Orthostatic headaches (or postural, positional headaches) are headaches that usually occur when sitting or standing and go away quite soon after lying down.
Loss of cerebrospinal fluid (CSF) is a common cause of positional headaches, but there are several others, including those associated with connective tissue, bones, and the nervous system.
A positional headache often occurs when a person is standing.
Most positional headaches cause pain that gets worse when a person is standing and goes away when lying down for about 30 minutes.
Some people with postural postural headaches may wake up in the morning with a mild headache that will get worse throughout the day.
It’s also not uncommon for headaches to go away or get weaker over time.
Positional headaches tend to cause pain in the back of the head, although they can also affect the front of the head, only one side of it, or the entire head.
Certain activities can make headache symptoms worse, such as:
- coughing or sneezing
- moderate to intense exercise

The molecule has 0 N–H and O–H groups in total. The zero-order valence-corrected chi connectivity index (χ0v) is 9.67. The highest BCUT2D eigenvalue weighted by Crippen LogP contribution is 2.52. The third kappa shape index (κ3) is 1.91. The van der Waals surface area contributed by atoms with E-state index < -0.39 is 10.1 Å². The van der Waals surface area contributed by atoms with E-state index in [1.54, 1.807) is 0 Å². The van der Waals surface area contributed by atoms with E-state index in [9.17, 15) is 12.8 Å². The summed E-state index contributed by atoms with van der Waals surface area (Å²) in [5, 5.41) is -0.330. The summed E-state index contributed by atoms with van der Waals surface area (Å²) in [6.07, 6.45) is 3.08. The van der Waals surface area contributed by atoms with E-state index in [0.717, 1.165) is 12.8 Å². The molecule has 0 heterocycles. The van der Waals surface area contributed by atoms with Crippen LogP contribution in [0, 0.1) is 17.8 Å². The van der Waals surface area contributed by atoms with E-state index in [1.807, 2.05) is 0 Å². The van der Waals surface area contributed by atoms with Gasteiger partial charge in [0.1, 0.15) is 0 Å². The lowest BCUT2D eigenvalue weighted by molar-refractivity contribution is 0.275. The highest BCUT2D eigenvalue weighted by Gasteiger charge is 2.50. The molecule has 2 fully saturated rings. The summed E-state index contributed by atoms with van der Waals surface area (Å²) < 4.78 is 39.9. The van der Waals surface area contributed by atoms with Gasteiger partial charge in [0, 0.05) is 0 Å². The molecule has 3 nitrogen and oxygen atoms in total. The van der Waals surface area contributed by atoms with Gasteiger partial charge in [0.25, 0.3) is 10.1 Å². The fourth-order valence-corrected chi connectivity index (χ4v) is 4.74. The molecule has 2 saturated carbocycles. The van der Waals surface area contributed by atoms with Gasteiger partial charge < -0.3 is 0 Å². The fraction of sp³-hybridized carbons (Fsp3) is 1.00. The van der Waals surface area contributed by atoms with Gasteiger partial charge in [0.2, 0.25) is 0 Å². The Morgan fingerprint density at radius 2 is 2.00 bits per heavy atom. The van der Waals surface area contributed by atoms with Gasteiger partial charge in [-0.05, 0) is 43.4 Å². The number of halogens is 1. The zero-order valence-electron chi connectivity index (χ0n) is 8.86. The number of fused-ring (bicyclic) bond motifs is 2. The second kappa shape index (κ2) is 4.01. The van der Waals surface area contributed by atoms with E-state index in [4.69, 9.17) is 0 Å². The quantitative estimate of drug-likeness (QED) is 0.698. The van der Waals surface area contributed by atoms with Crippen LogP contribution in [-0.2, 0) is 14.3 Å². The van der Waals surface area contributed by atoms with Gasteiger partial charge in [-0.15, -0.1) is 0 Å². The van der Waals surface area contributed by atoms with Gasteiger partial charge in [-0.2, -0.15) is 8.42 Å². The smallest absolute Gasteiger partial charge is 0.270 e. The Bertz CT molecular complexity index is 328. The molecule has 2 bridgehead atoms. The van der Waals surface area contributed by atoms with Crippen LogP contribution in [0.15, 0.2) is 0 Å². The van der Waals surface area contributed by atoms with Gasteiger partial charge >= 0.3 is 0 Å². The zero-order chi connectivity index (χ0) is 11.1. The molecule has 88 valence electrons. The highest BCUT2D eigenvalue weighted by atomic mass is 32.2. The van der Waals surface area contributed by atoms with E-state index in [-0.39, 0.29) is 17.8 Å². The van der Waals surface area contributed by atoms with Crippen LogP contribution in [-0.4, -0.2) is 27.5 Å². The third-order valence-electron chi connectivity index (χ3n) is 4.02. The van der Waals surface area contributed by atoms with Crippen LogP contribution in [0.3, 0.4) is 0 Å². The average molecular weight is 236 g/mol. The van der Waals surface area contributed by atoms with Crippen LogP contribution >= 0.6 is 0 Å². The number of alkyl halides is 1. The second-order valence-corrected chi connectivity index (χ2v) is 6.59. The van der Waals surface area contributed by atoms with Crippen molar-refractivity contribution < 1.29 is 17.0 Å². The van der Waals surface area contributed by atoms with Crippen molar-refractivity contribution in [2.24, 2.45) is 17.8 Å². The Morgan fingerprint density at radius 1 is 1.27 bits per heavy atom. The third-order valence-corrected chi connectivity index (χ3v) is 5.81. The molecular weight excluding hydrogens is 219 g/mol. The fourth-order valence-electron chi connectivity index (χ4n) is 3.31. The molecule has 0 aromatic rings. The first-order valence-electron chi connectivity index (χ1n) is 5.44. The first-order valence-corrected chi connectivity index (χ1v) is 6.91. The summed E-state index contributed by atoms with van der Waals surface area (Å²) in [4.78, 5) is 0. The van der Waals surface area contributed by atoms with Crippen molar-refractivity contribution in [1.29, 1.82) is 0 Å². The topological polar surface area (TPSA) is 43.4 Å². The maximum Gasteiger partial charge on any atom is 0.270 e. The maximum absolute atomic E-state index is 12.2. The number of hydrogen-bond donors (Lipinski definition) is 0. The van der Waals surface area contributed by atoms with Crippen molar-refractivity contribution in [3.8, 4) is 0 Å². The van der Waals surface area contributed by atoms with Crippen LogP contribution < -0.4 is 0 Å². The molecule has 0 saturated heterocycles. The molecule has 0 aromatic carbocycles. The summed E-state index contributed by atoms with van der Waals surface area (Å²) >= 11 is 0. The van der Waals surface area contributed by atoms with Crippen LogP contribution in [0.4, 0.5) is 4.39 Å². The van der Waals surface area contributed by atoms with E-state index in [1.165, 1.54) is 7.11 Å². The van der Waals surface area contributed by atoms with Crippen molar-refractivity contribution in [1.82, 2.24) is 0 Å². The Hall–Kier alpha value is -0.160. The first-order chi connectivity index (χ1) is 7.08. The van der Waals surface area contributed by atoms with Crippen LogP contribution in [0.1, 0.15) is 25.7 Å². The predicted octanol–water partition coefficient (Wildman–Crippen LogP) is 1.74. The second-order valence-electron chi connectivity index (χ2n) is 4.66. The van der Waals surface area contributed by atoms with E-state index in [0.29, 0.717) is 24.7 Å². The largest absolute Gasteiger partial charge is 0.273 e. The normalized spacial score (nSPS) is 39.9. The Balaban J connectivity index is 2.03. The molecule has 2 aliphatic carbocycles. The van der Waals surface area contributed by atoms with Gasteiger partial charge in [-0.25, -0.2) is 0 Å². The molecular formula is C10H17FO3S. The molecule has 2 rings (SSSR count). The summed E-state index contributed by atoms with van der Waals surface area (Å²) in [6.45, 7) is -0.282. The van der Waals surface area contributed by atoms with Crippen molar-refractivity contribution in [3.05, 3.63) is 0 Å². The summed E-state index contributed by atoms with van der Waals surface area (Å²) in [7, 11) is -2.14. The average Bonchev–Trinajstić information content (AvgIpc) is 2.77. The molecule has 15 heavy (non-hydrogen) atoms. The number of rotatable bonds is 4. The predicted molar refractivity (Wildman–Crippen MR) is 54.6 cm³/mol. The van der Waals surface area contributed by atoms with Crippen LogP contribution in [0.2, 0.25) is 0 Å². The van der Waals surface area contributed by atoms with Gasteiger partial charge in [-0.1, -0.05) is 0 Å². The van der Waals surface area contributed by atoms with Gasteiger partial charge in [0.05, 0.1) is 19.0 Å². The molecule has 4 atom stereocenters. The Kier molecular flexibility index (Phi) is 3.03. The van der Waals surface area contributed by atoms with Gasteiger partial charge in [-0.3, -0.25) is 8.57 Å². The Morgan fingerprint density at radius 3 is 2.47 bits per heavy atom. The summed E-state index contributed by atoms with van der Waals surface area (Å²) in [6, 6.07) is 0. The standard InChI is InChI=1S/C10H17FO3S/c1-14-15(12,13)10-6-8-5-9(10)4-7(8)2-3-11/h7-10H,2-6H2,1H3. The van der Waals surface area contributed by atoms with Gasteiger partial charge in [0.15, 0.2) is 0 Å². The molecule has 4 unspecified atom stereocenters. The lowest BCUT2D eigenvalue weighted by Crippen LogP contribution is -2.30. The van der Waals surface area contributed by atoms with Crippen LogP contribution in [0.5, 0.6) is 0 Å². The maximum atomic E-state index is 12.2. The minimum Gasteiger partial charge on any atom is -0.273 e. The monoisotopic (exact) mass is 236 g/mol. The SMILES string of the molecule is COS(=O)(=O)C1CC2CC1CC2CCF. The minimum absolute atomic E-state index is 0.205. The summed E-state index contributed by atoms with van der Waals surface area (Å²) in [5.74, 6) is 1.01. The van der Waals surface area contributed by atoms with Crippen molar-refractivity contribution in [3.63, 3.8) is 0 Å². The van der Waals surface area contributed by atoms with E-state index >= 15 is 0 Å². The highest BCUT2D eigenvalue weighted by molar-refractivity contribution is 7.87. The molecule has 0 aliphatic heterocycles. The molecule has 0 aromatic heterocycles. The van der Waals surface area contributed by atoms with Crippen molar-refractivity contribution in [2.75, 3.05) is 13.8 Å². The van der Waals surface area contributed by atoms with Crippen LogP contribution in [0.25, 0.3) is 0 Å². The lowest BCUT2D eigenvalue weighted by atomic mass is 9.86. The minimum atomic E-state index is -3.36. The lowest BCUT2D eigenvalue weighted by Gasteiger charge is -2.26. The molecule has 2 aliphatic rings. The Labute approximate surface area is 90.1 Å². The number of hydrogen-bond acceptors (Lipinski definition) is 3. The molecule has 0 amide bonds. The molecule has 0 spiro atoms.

- sexual activities
- leaning position
There are some specific causes of positional headaches.
Loss of cerebrospinal fluid
The cause of postural orthostatic headaches is often low pressure of the cerebrospinal fluid (CSF) inside the head, which occurs with intracranial hypotension. Intracranial hypotension is usually related to loss or imbalance of CSF.
CSF cushions the brain and spinal cord through special membranes called meninges. These meninges prevent the brain and spinal cord from coming into contact with bone structures during movement.
When the meninges are damaged the meninges, this allows CSF to infiltrate the body, reducing the volume and pressure of the fluid.
This change in pressure can lower the position of the brain. This means that the brain is more likely to come into contact with pain-sensitive structures in the head or spine.
Most orthostatic postural headaches develop when a person is sitting or standing. When a person with low CSF levels is standing or sitting, their levels drop even more, which increases the risk of headaches.
A doctor will normally rule out a CSF leak before looking for other causes.
Orthostatic postural headaches can sometimes result from structural problems that affect parts of the neck, rather than the head itself.